Banker Ralph Norris can foresee a future where there will be fewer Australian-type banks here within five to 10 years.
In Auckland briefly this week to address the Business Roundtable's annual Dunes Symposium, Norris was asked to do a bit of crystal ball gazing about the future of banking in this country some five years out.
The Commonwealth Bank chief executive's reply was instructive: Paying tribute to Kiwibank ("No doubt it has played its hand very well - nothing like a bit of xenophobia against the common enemy") he went on to say that "some of the Australian banks have seriously considered whether they should continue in this market - there are opportunities elsewhere".
After weeks of Opposition politicians beating the drum over a need for a banking inquiry to essentially prove their belief that "Aussie bankers are bastards - and are price gouging their customers" it was refreshing to hear a major banker tell it straight: Strong banks are absolutely critical to the strength of the economy.
The Australian banking industry is now the strongest banking industry in the world - something both Australia and New Zealand should cherish.
"Our banks are among the best rated banks in the world and have plain vanilla asset structures with little or no securitisation. We are both stable, open economies with flexible product and labour markets, floating exchange rates, robust monetary policy, and had relatively low public debt before the start of the downturn."
The major Australian banks which dominate both the Australian and NZ economies are not price-gouging their customer base - they are all within the top 15 banks worldwide on a sharemarket capitalisation basis.
Allowing them to get about their business will help grow the two economies.
Norris - a highly skilled Kiwi executive who has previously headed ASB Bank and Air NZ before crossing to Sydney to head up Commonwealth Bank - had some key messages for an audience which included high-profile CEOs from major New Zealand companies, several Cabinet ministers and high-profile opposition MPs.
He raised a new concern that the collapse of the finance companies in New Zealand has had a major effect on the second tier banking environment. Notwithstanding the advent of government guarantees the overall financial sector is not as robust as previously. The fact that the major banks - which are less likely to fail - are paying substantial guarantee fees (in New Zealand the Government has already been called on to pay out a guarantee for a finance company) obviously rankles.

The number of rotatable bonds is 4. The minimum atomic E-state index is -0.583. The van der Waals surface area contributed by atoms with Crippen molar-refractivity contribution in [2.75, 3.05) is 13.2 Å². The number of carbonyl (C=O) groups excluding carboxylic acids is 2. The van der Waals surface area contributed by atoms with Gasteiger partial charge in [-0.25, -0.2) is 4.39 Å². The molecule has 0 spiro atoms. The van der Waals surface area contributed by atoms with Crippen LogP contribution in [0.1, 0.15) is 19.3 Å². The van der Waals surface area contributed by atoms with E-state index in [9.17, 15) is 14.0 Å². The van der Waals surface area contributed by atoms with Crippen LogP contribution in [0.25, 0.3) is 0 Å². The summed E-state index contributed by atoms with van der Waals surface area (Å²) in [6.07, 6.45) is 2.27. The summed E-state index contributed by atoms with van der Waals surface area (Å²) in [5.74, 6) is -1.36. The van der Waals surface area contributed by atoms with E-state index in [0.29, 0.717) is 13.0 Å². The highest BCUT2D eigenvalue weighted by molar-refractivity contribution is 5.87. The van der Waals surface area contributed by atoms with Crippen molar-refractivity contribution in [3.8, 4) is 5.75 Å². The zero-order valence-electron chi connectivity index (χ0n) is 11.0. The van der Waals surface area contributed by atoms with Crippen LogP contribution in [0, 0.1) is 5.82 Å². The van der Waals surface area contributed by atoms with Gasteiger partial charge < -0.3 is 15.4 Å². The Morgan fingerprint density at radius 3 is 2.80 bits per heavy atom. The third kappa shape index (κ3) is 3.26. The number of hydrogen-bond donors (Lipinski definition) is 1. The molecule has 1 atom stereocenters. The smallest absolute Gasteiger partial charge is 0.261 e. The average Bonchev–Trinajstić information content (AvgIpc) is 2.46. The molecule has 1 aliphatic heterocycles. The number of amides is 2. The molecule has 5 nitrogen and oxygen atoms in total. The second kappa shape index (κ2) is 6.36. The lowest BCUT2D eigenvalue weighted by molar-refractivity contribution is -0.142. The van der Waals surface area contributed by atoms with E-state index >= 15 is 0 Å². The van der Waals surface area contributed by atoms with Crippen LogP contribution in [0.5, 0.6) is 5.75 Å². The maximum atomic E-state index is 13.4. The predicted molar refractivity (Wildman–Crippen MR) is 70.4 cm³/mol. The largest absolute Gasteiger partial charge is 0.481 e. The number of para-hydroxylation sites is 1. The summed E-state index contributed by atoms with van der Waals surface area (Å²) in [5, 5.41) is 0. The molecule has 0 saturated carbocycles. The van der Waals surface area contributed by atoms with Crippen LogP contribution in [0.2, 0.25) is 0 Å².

Norris' comments come at a time when Australian media reports note their major banks have raised US$93.6 billion ($139.7 billion) - more than 11 per cent of global government-guaranteed bank debt - on the strength of their AA-ratings (just eight banks worldwide have double A ratings - four are Australian) and the Australian Government's wholesale funding guarantee. Australian banks are the fourth heaviest issues, behind the US, Britain and France, and nearly five times ahead of the Irish banks.
Norris notes that Commonwealth has also recently succeeded in raising US$2 billion from the international wholesale markets without a government guarantee - an indicator that the era when the international markets seized after banks lost trust in each other after the widespread banking failures is coming to an end.
In an era where both Australians and New Zealanders are quick to reach for the "bankers are bastards" refrain as they take issue with the perception that banks are not passing through interest rate reductions swiftly enough, Norris makes some compelling points.
Among them: Banks like Commonwealth and its NZ-arm ASB have provided mortgage holidays - something that can be done when interest rates are 5-6 per cent instead of the 19-21 per cent in the 1980s; at his own bank all senior executives and directors have taken a 10 per cent pay cut.
Other compelling points are that the banks have been slower to foreclose during this recession than previous downturns - which has helped to maintain values; bank costs and funding costs have increased; the cost of funding the rollover of 3-5 year loans is now "much more expensive; some financial institutions are bidding up rates on the back of government guarantees".
Norris is among a raft of Kiwi businessmen who have taken up John Key's offer of "a K" joining other luminaries like The Warehouse's Stephen Tindall and Fonterra's Henry van der Heyden among a 70-plus list of new knights and dames.
Commonwealth Bank, which owns ASB, is one of the "big four" banks in Australia. The others are National Australia Bank which owns Bank of New Zealand; ANZ which owns ANZ-National; and Westpac which has a branch incorporated in New Zealand.
In the background are two pressing transtasman issues:
Early last month a group of prominent Australian economists argued a Kiwibank-style "people's bank" with Australia Post providing deposit accounts was necessary to offset the market power of the major banks. Treasurer Wayne Swan canned the proposal - but it did bring back into focus Kiwibank's campaign.
Inland Revenue also claims the banks owe about $2 billion in unpaid taxes and interest. The Australian banks are strongly contesting the issue. Proposals for an out-of-court settlement went nowhere.
Though Norris did not reference these bugbears during his address - some politicians will say the subtext is plain.